The lyrebird’s origins lie still earlier, as far back as 45 million years ago. DNA analysis reveals that, together with their near-relatives, scrub-birds, lyrebirds are the sole relic of the world’s first songbirds. They alone retain features of early songbirds, having relatively few vocal muscles and no wishbone. With lyrebirds and scrub-birds forming the lowest branches on the songbirds’ genetic “tree”, and other Australian birds occupying low branches, the unavoidable implication is that all the world’s songbirds have Australian roots. Take that, nightingale.
In fact, as Low (and Shakespeare) points out, the nightingale, by trilling at night, avoids competition with other songsters. A ranking of world birdsong published in 1973 put Australia’s two lyrebirds (superb and Albert’s) in first and second place; the nightingale came 70th.
But songbirds, explains Low, are not simply birds that sing. A suborder of the passerines, or perching birds, they account for a large majority of all living birds. Though some songbird calls are renowned for their melodiousness, many are not: consider the crow. What distinguishes songbirds is that their repertoires, rather than being hardwired, are at least partly acquired in their lifetime. For that incomparable mimic, the lyrebird – whose chicks begin calling while still in the egg – this means that sounds, passed from bird to bird, outlive individuals. Low tells of lyrebirds introduced to Tasmania in the 1930s; three decades later their descendants still made the cry of the whipbird, a species confined to the mainland.
Parrots, too, had their origins in Australia, where they still keep their firmest claw-hold. Among parrots, and Australian bird species generally, co-operative breeding is the norm. In the safety of a mob or flock, group breeders can afford to be more raucous and aggressive than the paired breeders that predominate in the northern hemisphere. They also have less use for the courtship niceties of melodic song.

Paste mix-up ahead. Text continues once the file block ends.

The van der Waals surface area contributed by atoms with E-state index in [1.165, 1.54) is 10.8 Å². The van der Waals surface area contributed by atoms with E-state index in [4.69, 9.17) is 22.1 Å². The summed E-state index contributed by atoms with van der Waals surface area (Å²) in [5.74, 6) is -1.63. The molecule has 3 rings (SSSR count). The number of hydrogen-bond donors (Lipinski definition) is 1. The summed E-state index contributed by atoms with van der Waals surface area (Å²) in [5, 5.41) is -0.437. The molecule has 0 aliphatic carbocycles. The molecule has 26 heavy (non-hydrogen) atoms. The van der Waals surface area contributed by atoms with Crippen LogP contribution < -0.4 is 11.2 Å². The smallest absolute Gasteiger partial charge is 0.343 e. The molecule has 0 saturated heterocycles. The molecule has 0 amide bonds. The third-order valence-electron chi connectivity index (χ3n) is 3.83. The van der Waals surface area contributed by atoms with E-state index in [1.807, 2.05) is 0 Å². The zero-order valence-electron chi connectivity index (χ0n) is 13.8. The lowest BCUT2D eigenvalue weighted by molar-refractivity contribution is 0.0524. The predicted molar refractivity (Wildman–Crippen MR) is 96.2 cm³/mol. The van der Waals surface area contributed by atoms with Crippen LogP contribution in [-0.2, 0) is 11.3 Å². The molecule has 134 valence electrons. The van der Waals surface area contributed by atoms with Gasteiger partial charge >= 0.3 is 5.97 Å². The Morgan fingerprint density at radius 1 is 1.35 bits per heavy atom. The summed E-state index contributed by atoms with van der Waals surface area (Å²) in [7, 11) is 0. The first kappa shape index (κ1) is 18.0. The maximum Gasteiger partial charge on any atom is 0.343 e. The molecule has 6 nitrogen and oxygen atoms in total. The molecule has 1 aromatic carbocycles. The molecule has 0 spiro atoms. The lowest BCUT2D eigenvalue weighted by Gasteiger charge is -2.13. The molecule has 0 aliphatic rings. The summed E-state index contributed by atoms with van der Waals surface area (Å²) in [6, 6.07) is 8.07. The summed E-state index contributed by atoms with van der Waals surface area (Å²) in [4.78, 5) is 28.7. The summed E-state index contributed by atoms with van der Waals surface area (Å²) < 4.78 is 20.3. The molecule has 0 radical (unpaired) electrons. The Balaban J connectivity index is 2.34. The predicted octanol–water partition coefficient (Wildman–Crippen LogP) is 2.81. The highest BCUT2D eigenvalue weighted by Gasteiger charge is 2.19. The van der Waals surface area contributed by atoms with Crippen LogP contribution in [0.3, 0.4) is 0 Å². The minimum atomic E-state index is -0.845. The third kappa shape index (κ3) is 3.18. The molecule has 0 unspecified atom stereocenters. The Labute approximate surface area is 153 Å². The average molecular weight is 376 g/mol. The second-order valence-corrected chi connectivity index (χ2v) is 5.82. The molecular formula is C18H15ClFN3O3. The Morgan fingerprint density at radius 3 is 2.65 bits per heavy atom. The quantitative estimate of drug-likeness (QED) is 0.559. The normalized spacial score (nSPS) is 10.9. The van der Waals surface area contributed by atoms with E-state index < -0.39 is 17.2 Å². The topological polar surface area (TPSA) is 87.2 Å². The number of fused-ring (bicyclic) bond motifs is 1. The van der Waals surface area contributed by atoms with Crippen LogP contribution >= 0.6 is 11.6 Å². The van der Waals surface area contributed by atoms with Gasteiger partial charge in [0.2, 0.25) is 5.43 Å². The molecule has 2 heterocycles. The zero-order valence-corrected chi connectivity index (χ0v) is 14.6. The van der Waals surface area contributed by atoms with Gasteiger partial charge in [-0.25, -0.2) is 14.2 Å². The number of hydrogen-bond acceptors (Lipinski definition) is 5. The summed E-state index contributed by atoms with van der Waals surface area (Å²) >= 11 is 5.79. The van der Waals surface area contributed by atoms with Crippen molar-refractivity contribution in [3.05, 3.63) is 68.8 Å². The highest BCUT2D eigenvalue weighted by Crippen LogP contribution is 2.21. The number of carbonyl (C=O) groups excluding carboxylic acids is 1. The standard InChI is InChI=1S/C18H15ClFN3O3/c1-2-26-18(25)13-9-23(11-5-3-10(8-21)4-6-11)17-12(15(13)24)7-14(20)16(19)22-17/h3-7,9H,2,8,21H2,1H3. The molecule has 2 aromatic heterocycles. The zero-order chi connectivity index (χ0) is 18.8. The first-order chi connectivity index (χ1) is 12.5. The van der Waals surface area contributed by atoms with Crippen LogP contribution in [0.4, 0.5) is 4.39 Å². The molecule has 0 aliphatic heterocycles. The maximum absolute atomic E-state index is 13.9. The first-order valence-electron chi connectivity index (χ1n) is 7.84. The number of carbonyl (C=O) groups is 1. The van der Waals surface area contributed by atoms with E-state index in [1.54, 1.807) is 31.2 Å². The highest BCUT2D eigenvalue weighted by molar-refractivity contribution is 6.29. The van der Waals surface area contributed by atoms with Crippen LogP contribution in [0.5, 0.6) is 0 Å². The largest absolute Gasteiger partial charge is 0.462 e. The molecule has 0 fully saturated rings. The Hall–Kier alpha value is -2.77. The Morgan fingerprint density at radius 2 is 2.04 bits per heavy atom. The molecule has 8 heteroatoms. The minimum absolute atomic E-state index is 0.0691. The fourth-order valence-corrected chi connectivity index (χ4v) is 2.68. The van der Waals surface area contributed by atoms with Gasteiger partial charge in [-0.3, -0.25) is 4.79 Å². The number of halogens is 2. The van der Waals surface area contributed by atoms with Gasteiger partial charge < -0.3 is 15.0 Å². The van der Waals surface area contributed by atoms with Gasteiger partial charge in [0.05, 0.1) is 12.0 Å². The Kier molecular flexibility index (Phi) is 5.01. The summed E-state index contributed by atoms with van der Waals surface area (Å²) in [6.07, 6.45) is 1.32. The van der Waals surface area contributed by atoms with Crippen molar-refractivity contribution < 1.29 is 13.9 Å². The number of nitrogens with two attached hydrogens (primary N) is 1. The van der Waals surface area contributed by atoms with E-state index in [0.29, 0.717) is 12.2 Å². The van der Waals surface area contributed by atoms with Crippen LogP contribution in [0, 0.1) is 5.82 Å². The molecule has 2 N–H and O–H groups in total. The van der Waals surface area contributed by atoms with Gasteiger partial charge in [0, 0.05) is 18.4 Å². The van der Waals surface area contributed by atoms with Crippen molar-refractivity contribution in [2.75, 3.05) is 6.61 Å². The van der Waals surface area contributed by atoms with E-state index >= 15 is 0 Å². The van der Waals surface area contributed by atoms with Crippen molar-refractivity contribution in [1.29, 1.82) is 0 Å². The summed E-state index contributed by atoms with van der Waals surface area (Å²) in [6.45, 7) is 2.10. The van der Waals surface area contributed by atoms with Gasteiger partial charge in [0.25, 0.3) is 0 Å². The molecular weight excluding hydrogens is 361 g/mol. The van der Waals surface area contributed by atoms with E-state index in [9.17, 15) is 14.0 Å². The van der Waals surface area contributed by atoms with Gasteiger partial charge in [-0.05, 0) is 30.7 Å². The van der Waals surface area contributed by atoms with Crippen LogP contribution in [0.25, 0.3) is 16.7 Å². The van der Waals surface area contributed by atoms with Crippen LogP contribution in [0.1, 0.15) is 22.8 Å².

Low points to some of Australia’s remarkable birds – the cassowary, largest and most fearsome rainforest inhabitant; parrots that do “everything” (drink nectar, crack nuts, dig roots); and flightless rails – as evidence of mammals, particularly predators, that were “missing” from our continent’s evolutionary rollcall. And, intentionally or not, he invites a comparison between Australia’s bickering birdlife and the territorial disputes inherent in his own field of biogeography: northern orthodoxersv Gondwanan upstarts, genetics v fossils.
Any book of this sort, stuffed with the fruits of long experience, wide travels (is there anywhere Tim Low hasn’t been?) and deep research, is bound to send the reader reeling from its pages chirruping the hardwired call of the Lesser Party Bore (Did you know…? Would you believe…?). The learned portion of Party Bore’s call varies a good deal. Did you know the glossy black cockatoo of Kangaroo Island is left-footed? Would you believe that parrots and falcons both smell “slightly nutty”? Oh, and 97 per cent of bird species lack a penis, instead performing the “cloacal kiss”. Try warbling that, next time you find yourself sipping on nectar. FL
Viking, 416pp, $32.99
This article was first published in the print edition of The Saturday Paper on Jun 28, 2014 as "Tim Low, Where Song Began". Subscribe here.